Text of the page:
Tuesday, October 27, 2015

Techy Tuesday - Homemade Railgun

A friend at work sent me this link to a story about a guy who built his own railgun.  Railguns are popular research topics for the military, and use electric energy to accelerate the projectile.  Here, the builder used six large, 350V, 5500uF capacitors (in blue), which weigh 20lbs combined and can deliver 1800 Joules of energy to the projectile.  The gun is powered by a 12V lithium-polymer battery that’s stepped up to 1050V using a micro-inverter and a transformer before charging those capacitors.
Despite the fact that it doesn't appear to be painted or finished, it looks a lot like a gun from the first Men in Black movie.   The article is short on details, but says
The aluminum sabot flies out of the gun at 250 meters per second (559 mph), hits a plywood target with a steel backing approximately three feet away, and bounces off the wood after leaving a 1/2-inch deep indent
It doesn't say how much that sabot weighed, but we can look at what little information we have.  To begin with, 250 meters per second converts to 820 feet per second.  That's around the muzzle velocity of a 45 ACP handgun.  Obviously the impact energy depends on the mass being thrown, which they don't tell you.  A 12 ga. slug goes about 1600 fps and imparts almost 2600 ft-lbs at 25 yards (both of these courtesy of the Federal Premium online calculator)  That slug weighs about 1 1/4 ounce.  That 45 ACP round at 820 fps is going to be weigh a bit under 1/2 (42%) what the 12 ga. slug weighs and deliver a bit over 1/8 (14%) of the energy.

Dean Weingarten at AmmoLand reports he was able to find the mass of the railgun's sabot.  It's tiny.  Far, far less than the 230 grain FMJ I looked at on the ballistics calculator.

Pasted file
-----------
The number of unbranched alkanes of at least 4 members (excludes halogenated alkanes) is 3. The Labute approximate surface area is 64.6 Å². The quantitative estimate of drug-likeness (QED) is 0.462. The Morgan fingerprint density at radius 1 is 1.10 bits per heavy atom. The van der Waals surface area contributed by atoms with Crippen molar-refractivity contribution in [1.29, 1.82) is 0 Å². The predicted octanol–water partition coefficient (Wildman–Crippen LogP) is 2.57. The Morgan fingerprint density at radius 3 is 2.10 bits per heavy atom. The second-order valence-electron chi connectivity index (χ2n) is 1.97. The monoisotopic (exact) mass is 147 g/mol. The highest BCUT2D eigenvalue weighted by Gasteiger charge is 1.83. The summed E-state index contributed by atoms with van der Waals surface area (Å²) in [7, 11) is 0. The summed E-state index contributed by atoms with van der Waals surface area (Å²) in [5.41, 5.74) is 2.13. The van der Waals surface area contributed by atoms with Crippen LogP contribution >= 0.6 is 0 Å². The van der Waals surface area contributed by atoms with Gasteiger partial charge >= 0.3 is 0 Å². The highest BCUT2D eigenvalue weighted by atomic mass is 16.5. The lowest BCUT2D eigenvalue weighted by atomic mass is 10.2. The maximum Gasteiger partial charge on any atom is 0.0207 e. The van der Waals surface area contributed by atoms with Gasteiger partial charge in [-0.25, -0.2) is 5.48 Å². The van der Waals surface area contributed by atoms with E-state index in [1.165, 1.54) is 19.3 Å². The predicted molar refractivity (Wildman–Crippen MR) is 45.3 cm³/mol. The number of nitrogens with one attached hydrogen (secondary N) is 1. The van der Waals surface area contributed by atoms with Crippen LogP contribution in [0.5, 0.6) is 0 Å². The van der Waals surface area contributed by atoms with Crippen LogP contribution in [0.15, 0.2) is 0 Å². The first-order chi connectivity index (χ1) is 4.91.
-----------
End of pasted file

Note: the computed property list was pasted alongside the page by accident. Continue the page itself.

I was able to find the mass of the projectile with some Internet research.
...
The projectile mass was 1.1 grams, about 16.97 grains, so the total energy would be about 25 foot pounds.  That is about the same as the most powerful common air rifles, for the minimum velocity listed.  [Emphasis added - SiG]
For comparison, Federal's bulk 36 grain hollowpoint .22LR has a muzzle energy of 127 foot pounds.  

From Crosman:
A powerful .22 caliber air rifle such as a Benjamin Discovery or Marauder fires a 14.3 grain pellet with a muzzle velocity of approximately 900 ft/sec. ... about 26 ft lbs.
Weingarten points out that this railgun is only operating at 1.6% efficiency in converting the electrical energy into forward movement, a big issue in railgun development. 

Considering that this expensive, over 20 pound, rifle doesn't outperform a common .22LR out of a rifle, I'd say railguns have quite a way to go before they're practical.  I don't want to discourage the guy; the gun has an epic coolness factor, and as far as making a usable firearm goes, he's got to start somewhere! 

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This is post #1900 here, and may well have to stay alone a few days.   I expect to be unavailable tomorrow and Thursday.  Y'all have fun! 


11 comments:

  1. I've often wondered if railgun coils could be used to boost the velocity of a conventionally-fired projectile.

    I think, but haven't done the calculations, that a lot of the railgun's energy is burned in taking the projectile from a dead stop to final velocity.